•Studies suggest that loss of smell stems from infections taking hold in the smell supporting cells
•They noted that the study had some limitations, including a bias towards those of European ancestry.
As scientists are working round the clock to unearth why some people lose their sense of taste and smell after contracting Covid-19, a new study has hinted that there is a genetic factor that increases the odds.
It is still unclear why some people are still unable to smell or have experienced a change in their ability to smell after contracting Covid-19.
Researchers collected data from a genetic company called 23andme, which conducted an online survey.
The study identified that from more than 1 million participants, of whom 69,841 reported a positive test for the disease, women were 11% more likely than men to report losing those senses after contracting the virus, with 73% of those affected being between 26 and 35 years old.
They however noted that the study had some limitations, including a bias towards those of European ancestry.
Studies suggest that loss of smell, a hallmark symptom of Covid-19, stems from infections taking hold in smell-supporting cells called sustentacular cells.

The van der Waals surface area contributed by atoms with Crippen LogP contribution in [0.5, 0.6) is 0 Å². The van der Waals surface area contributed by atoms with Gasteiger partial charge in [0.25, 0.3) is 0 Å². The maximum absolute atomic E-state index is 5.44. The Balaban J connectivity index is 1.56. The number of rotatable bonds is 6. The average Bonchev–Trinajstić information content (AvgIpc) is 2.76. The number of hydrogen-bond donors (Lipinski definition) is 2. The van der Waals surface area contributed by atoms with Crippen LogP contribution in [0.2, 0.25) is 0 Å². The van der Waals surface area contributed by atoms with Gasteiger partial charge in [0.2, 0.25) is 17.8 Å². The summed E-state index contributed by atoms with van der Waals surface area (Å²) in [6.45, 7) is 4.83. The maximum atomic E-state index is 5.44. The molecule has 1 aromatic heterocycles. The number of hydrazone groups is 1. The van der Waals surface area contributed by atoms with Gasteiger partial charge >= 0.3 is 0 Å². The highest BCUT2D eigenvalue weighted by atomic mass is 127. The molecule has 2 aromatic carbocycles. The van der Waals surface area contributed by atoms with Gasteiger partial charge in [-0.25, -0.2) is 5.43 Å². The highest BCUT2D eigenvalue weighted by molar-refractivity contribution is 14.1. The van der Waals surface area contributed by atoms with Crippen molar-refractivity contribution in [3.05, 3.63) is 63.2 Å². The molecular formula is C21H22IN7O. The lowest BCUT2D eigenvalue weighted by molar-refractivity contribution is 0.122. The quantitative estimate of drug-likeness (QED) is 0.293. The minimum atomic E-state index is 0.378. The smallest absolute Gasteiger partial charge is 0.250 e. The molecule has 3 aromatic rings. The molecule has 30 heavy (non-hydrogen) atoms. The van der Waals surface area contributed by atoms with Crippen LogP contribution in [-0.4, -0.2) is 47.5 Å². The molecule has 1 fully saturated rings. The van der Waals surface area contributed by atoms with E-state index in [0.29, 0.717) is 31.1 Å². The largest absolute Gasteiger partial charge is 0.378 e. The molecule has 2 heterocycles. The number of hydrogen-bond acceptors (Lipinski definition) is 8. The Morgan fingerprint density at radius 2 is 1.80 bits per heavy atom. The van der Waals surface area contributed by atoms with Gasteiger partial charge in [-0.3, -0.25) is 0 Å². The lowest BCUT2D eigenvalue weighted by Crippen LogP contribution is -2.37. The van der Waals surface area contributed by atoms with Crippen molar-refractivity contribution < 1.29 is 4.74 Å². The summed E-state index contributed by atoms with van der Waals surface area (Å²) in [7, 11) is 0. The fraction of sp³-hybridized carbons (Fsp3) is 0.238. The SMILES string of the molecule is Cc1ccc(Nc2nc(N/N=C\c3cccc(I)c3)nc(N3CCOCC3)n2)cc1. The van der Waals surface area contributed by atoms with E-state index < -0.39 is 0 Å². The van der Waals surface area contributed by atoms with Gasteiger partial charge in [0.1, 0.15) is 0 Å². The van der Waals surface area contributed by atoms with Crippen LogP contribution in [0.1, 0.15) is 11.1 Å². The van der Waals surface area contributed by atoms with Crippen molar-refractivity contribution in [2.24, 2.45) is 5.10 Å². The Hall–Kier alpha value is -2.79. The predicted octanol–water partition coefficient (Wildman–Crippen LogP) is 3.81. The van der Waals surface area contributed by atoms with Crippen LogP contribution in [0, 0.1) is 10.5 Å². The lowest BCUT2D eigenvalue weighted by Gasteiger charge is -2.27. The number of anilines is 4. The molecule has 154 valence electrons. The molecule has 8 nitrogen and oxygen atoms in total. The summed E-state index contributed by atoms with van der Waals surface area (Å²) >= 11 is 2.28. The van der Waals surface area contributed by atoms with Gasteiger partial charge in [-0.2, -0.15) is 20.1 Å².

Janie Shelton, the lead researcher from 23andme, the genes that help people smell reside in the region that is linked to sensory loss during infection.
"It is possible that the genetic variants near UGT2A1 and UGT2A2 could affect how the two genes are turned on or off to somehow mess with smell during an infection," Shelton says.
The team combined loss of smell and taste in one survey question, so the study can’t parse whether the genetic variants are involved in the loss of one sense over the other.
And when you lose your taste of smell, often your taste is highly diminished because they go hand in hand.
Taste can also go away without loss of smell.
Although more research is needed, the study’s findings might help scientists better understand why some people who contract the virus lose one or both senses.
The study was published in Nature genetics on Monday.